are following. It is the most common thing for us now to receive 
an inquiry concerning the methods of making an old orchard pro- 
ductive. It is a very common thing to receive inquiries concerning 
methods for starting new orchards. Almost with the day comes 
an inquiry concerning some phase of horticultural work from some 
farmer. It seems to me we are simply at the dawn of the develop- 
ment of horticultural work from the standpoint of the farm, and 
the farm home in the state of Kentucky. There is hardly a time 
when an individual from the college or experiment station gets away 
from here that he is not deluged with questions relative to the com- 
mercial capacity of orcharding in the state of Kentucky. Outside 
of the state of Kentucky nurserymen are looking towards this as a 
veritable field for furnishing plants and small fruits and fruit trees 
and are making a great effort to "get in on the ground floor." I 
am constantly thinking of what the future will mean to the people 
who are following that line of horticultural work in the state' of 
Kentucky, and largely the success of the work in this state will 
depend upon the kind of material that these people can supply. 

In certain sections of the country there is much discussion 
concerning the best methods of handling orchards, and our ex- 
tension horticulturist has almost been worn out in answering the 
calls for such work in the various districts of the state, and we have 
had two or three men out at one time working with the farmers, 
trying to handle their small fruit crops. In some sections of the 
state there is beginning to be an interest in the matter of grading 
and packing fruit, and I refer in that respect not only to com- 
mercial centers that are pretty well known where they have large 
co-operative societies, but in the districts where fruit has always 
been poor heretofore. 

In Pulaski County this year, where large quantities have been 
grown, the people began to think about putting up that fruit in such 
a way that it would attract the attention of the folks in other 
markets, and that phase of our work in the state is beginning to de- 
velop in a way that is really encouraging.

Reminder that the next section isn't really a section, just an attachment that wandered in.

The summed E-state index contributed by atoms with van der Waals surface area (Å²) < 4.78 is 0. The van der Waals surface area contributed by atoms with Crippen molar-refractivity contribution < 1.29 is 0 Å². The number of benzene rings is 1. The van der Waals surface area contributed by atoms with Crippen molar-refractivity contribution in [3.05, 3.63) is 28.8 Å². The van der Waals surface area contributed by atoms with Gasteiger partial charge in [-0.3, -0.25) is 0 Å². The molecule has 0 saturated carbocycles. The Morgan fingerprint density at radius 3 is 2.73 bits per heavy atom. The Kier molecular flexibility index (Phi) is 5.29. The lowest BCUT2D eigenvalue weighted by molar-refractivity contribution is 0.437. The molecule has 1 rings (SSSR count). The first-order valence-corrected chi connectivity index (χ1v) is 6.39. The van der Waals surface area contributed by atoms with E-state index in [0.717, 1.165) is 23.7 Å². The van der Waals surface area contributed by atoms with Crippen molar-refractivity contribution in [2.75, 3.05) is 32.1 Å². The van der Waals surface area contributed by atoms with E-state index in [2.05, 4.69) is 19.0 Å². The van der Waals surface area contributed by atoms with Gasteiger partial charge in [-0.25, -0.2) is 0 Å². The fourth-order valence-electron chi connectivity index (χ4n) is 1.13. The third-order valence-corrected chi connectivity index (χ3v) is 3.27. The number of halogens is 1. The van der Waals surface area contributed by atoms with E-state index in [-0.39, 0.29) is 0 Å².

I want to say that from a number of sections in the state — at 
least three I have in mind — there are being put on foot organizations 
of the farmers for co-operatively marketing the small fruits, all of 
which means a very great deal to the state, and especially to those 
sections where these are being encouraged and developed, because 
of the fact that in the mountainous regions of Kentucky, where fruit 
grows so well and where the people do not have the income that 
comes from the more common general crops that are grown in the 
state, such organizations are needed. The eyes of that section of 
the country are turned toward us for production of some of the 

BuEEAu OF Ageiculttjrb 489 

early fruits — early apples like Yellow Transparent — that get upon 
some of the northern markets a little earlier than others. , . :.■ 

I rather think that this year has been a little discouraging so 
far as the development of commercial apple growing in ;the state 
is concerned, on account of very untoward conditions arising from a 
number of causes, almost all of which are blanketed under the name 
of the European war. A man told, me that 50,000 bushels of good 
apples have frozen in West Virginia recently, but they were inferior 

It ought to be the object of the Horticultural Society of this 
state to disseminate general knowledge and practice relative to the 
care of fruit and fruit trees. We ought to have our people com- 
monly to understand these things and how to make their orchards 
of the most value to them. I Avant to call your attention to the fact 
that this is the problem that the College of Agriculture has set, and 
I hope we shall be able to do a more extensive work along that 
line. I wanted to make this preliminary statement relative to the 
Ijroblem in order to start us on our way in the work this spring. 
Down in western Kentucky is one of the greatest fruit growing 
sections of Kentucky. In certain sections of the highlands down 
there and in certain sections of the lowlands there are great fruit 
growing areas. It is not limited to any special section of the 
country so far as the state of Kentucky is concerned. 

We have had some representative every year from Warren 
County to speak about the strawberry growing interests there. 
Next year there will be 225 carloads shipped out. Eight years ago 
there were only fifteen carloads shipped. The Warren County As- 
sociation has the reputation of being the greatest co-operative society 
in the United States. I take pleasure in introducing to you Mr. 
Morgan Hughes, who is connected with the extension work of the 
college here, and is stationed at Bowling Green, in co-operation with 
the Western State Normal School. He will speak on "The Growing 
and Marketing of Strawberries." 


Morgan Hughes, Bowling Green, Ky. 

I do not profess to be an expert in anything. I am just a farmer 
who has been trying to learn how to grow strawberries. In this 
little discussion, I hope you will ask me any questions you like. I 
will' try to tell you what we have done in Warren County in grow- 
ing strawberries, and probably a little history, of this Strawberry 
Association might be interesting to show you how very small things 
gradually grow into importance. 

Warren County, like most of Kentucky, has always been recog- 
nized as a place where you can grow strawberries. We started in 


a small way with this association. Living near me was a young 
man who had been gi'owing several acres of strawberries every 
j^ear, but they had never been able to ship any of the berries out. 
They arrived in such poor condition it was not profitable. One 
man said to me: "If we could ship the berries in carload lots it 
would pay." I was not especially interested as I had a farm of